What happened?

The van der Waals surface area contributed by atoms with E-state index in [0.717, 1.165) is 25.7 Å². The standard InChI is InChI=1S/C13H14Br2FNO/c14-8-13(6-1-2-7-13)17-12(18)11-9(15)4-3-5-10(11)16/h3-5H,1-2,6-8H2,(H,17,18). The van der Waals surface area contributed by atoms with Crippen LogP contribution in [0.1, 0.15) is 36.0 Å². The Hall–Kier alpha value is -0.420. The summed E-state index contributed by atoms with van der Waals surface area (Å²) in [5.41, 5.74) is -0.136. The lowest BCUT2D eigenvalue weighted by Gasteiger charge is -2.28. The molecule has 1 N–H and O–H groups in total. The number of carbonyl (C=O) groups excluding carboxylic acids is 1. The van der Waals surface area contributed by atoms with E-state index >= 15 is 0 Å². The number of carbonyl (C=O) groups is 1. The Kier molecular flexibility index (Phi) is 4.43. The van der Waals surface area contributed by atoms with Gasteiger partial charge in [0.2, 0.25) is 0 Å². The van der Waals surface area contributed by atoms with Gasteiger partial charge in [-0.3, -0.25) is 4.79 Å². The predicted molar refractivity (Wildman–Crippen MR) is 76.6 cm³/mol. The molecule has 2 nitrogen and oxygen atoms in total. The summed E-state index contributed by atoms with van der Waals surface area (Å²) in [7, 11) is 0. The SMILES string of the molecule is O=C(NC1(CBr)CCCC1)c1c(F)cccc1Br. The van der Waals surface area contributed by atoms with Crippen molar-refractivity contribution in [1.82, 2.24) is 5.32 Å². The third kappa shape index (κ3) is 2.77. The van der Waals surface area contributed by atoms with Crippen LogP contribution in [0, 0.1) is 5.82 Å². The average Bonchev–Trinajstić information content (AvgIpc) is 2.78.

We made more of an effort back in the day. Commitment, no matter what it entailed, showed a dedication and a genuine sense of loyalty. We're all flawed and each and every single one of us makes mistakes from time to time. We are human. We are flawed by design. A friend said to me a couple of weeks ago that we were not meant for monogamy. There is literature (somewhere) about it which proves to be true, to a degree. What is the true meaning of "loyalty"? It's defined as "a strong feeling of support or allegiance" and "faithful to one's oath, commitments, or obligations." But what if you were asked to be "loyal" to perfection? What kind of toll would that take on a human being to be "LOYAL" to "PERFECTION"? It's impossible. Yep -- I said it -- it. is. impossible.  In fact, there are some people who are in relationships or marriages who view watching pornography or pornographic images as "cheating".  Even "impure thoughts" -- fantasies -- those are all considered "cheating" to some. But what if...what can share all of those fantasies with your spouse? Is it immoral to share your fantasies and desires with the person you made the commitment with? And if you decide to be in a polyamorous relationship, is that seen as taboo? I personally can't do it. Between my OCD of germs and just keeping up with one person is quite enough for me. But I would never expect perfection from her, even though she's faithful as a ... umm ... my Lola.